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George Osborne’s retreat on tax credits is genuine – and warmly welcome

25 November 2015

3:45 PM

25 November 2015

3:45 PM

Today, George Osborne stepped back from the brink. The Chancellor has reversed his calamitous plan to tear away tax credits from the working poor, and will instead phase in the new system so no one will lose out. And he has also abandoned his reserve plan: to pay for this by raiding Universal Credit. In other words, he has done precisely what The Spectator has been calling for him to do and, in his expensive U-turn, safeguarded the Conservatives’ right to be called the workers’ party.

I didn’t quite believe this when he first announced it; over the years a gap has emerged between what the Chancellor says in the chamber and what the small print of his budget reveals. But this really does seem genuine. It’ll cost him £3.5bn in year one, falling to £500m later on. He plans other cuts (he’ll restrict Pension Credit and housing benefit for those who spend long periods out of the country, and introduce a lower sharers’ rate of housing benefit for social housing, etc). But the low-paid workers, who never asked to be caught up in a maze of tax credits and in-work benefits, are not going to be made worse off. An important principle has been defended today: if you work hard and do the right thing, the Conservative Party will support you.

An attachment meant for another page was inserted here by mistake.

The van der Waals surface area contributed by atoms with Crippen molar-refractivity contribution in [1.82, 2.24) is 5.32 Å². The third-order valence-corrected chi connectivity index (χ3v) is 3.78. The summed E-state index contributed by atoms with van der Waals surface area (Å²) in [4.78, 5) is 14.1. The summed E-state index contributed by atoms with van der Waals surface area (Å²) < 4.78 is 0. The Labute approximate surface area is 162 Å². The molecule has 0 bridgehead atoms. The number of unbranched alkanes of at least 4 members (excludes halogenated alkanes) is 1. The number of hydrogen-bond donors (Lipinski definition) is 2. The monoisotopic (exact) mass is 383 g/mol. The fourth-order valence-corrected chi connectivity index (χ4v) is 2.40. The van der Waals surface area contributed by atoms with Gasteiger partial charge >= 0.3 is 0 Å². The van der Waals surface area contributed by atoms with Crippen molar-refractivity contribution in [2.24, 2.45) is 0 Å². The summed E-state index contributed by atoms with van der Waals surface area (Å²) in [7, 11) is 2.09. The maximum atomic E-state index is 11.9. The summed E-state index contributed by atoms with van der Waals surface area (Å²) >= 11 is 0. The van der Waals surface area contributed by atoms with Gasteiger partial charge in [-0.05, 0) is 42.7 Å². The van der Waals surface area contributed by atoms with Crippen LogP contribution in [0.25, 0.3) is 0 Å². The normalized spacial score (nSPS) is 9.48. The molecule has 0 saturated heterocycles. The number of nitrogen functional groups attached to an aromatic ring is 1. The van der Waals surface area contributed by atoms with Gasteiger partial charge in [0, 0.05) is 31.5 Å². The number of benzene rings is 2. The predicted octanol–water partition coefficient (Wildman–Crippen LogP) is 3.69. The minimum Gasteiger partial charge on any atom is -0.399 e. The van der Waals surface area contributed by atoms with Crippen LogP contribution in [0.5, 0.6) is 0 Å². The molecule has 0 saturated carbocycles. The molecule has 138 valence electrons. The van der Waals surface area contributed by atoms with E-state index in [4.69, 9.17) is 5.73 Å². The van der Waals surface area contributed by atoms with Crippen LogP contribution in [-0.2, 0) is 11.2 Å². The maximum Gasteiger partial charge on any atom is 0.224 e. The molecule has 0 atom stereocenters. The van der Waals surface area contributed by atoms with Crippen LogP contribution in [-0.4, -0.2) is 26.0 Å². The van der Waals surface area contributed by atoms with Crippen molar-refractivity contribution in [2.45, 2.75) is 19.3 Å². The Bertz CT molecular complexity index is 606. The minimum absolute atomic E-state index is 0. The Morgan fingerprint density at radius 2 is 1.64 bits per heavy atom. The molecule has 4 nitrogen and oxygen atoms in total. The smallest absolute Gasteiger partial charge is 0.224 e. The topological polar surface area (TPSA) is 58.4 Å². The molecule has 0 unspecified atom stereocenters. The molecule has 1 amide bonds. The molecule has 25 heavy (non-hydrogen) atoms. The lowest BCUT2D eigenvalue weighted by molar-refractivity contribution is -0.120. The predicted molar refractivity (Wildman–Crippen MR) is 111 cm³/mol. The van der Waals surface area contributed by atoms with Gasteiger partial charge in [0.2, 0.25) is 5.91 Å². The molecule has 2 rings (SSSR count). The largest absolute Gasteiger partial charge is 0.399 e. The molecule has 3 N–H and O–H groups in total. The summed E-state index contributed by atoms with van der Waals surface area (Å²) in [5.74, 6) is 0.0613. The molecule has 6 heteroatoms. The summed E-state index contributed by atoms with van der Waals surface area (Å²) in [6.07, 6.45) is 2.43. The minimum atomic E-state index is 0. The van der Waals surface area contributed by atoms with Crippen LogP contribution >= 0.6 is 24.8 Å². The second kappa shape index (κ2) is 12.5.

All told, Osborne plans to spend about £83 billion more over the parliament than he had led us to believe in the summer. This will be financed by £47bn of tax rises (including a council tax hike and a pension fund raid) and about £33bn of deeper welfare cuts.

There’s a £6bn giveaway this year, and it’s not (as ministers have been hinting) because the recovery is doing so well. It has more to do with the falling interest rates on the borrowing – he now expects to fork a cumulative £19 billion less in debt interest over the course of this parliament. He expects to be paying 3.1pc on debt by 2020, rather than 3.3pc. A tiny difference, that leads to a whole lot of cash. Interest rates can go up as well as down, of course – this saving could disappear in the heartbeat; but Osborne has spent the money anyway.

But for now, the most important point is that Osborne has swallowed his pride and dropped his planned tax credits raid – and, in so doing, saved his reputation. And the finances of the low-paid workers to whom the Conservative Party ought to be dedicated.


Join The Spectator’s Andrew Neil, Fraser Nelson and James Forsyth on 26 November to discuss George Osborne’s Autumn Statement. Click here for more information and to book tickets. Autumn Statement banner 728x90


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